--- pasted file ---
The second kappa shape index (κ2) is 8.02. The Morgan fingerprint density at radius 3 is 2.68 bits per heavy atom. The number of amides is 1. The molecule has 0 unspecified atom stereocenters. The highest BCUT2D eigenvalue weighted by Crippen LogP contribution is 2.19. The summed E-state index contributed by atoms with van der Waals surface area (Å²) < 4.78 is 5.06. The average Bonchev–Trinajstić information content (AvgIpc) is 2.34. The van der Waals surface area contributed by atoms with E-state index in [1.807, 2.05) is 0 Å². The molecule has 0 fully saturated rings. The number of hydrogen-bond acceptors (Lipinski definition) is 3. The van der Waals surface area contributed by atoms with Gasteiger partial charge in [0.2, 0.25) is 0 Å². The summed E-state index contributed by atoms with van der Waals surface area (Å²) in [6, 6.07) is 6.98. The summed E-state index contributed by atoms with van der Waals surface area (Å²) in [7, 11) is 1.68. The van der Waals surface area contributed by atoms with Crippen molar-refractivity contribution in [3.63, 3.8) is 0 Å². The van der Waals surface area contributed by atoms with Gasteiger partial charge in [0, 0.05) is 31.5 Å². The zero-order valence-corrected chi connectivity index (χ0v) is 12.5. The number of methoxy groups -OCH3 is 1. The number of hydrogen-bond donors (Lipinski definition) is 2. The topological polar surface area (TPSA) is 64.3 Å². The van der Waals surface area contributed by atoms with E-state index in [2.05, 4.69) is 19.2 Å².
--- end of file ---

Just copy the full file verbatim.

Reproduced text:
The second kappa shape index (κ2) is 8.02. The Morgan fingerprint density at radius 3 is 2.68 bits per heavy atom. The number of amides is 1. The molecule has 0 unspecified atom stereocenters. The highest BCUT2D eigenvalue weighted by Crippen LogP contribution is 2.19. The summed E-state index contributed by atoms with van der Waals surface area (Å²) < 4.78 is 5.06. The average Bonchev–Trinajstić information content (AvgIpc) is 2.34. The van der Waals surface area contributed by atoms with E-state index in [1.807, 2.05) is 0 Å². The molecule has 0 fully saturated rings. The number of hydrogen-bond acceptors (Lipinski definition) is 3. The van der Waals surface area contributed by atoms with Gasteiger partial charge in [0.2, 0.25) is 0 Å². The summed E-state index contributed by atoms with van der Waals surface area (Å²) in [6, 6.07) is 6.98. The summed E-state index contributed by atoms with van der Waals surface area (Å²) in [7, 11) is 1.68. The van der Waals surface area contributed by atoms with Crippen molar-refractivity contribution in [3.63, 3.8) is 0 Å². The van der Waals surface area contributed by atoms with Gasteiger partial charge in [0, 0.05) is 31.5 Å². The zero-order valence-corrected chi connectivity index (χ0v) is 12.5. The number of methoxy groups -OCH3 is 1. The number of hydrogen-bond donors (Lipinski definition) is 2. The topological polar surface area (TPSA) is 64.3 Å². The van der Waals surface area contributed by atoms with E-state index in [2.05, 4.69) is 19.2 Å².